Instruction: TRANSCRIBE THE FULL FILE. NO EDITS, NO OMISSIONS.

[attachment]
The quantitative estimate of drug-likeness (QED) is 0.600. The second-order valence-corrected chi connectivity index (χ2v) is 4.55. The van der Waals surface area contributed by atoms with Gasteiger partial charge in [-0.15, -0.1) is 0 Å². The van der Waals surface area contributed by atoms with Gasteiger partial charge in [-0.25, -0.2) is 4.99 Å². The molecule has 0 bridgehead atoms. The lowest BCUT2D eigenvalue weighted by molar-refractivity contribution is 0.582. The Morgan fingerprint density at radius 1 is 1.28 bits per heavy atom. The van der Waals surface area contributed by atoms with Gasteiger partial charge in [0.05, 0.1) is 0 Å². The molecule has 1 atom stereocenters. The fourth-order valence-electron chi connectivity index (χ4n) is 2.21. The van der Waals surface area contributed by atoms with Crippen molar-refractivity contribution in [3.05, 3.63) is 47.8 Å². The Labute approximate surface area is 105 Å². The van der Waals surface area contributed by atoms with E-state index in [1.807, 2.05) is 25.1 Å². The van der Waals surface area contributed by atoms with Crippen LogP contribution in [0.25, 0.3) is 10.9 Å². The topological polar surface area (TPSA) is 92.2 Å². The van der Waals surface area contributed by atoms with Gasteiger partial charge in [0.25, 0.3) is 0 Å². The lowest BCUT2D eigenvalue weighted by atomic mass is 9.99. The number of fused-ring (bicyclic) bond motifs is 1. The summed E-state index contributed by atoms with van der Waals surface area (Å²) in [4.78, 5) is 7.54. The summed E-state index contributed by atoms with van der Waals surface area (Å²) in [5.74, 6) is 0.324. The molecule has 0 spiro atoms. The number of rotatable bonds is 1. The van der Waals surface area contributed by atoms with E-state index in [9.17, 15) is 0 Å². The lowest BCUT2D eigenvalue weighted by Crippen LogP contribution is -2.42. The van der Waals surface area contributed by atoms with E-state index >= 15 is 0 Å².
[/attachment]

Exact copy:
The quantitative estimate of drug-likeness (QED) is 0.600. The second-order valence-corrected chi connectivity index (χ2v) is 4.55. The van der Waals surface area contributed by atoms with Gasteiger partial charge in [-0.15, -0.1) is 0 Å². The van der Waals surface area contributed by atoms with Gasteiger partial charge in [-0.25, -0.2) is 4.99 Å². The molecule has 0 bridgehead atoms. The lowest BCUT2D eigenvalue weighted by molar-refractivity contribution is 0.582. The Morgan fingerprint density at radius 1 is 1.28 bits per heavy atom. The van der Waals surface area contributed by atoms with Gasteiger partial charge in [0.05, 0.1) is 0 Å². The molecule has 1 atom stereocenters. The fourth-order valence-electron chi connectivity index (χ4n) is 2.21. The van der Waals surface area contributed by atoms with Crippen molar-refractivity contribution in [3.05, 3.63) is 47.8 Å². The Labute approximate surface area is 105 Å². The van der Waals surface area contributed by atoms with E-state index in [1.807, 2.05) is 25.1 Å². The van der Waals surface area contributed by atoms with Crippen LogP contribution in [0.25, 0.3) is 10.9 Å². The topological polar surface area (TPSA) is 92.2 Å². The van der Waals surface area contributed by atoms with Gasteiger partial charge in [0.25, 0.3) is 0 Å². The lowest BCUT2D eigenvalue weighted by atomic mass is 9.99. The number of fused-ring (bicyclic) bond motifs is 1. The summed E-state index contributed by atoms with van der Waals surface area (Å²) in [4.78, 5) is 7.54. The summed E-state index contributed by atoms with van der Waals surface area (Å²) in [5.74, 6) is 0.324. The molecule has 0 spiro atoms. The number of rotatable bonds is 1. The van der Waals surface area contributed by atoms with E-state index in [9.17, 15) is 0 Å². The lowest BCUT2D eigenvalue weighted by Crippen LogP contribution is -2.42. The van der Waals surface area contributed by atoms with E-state index >= 15 is 0 Å².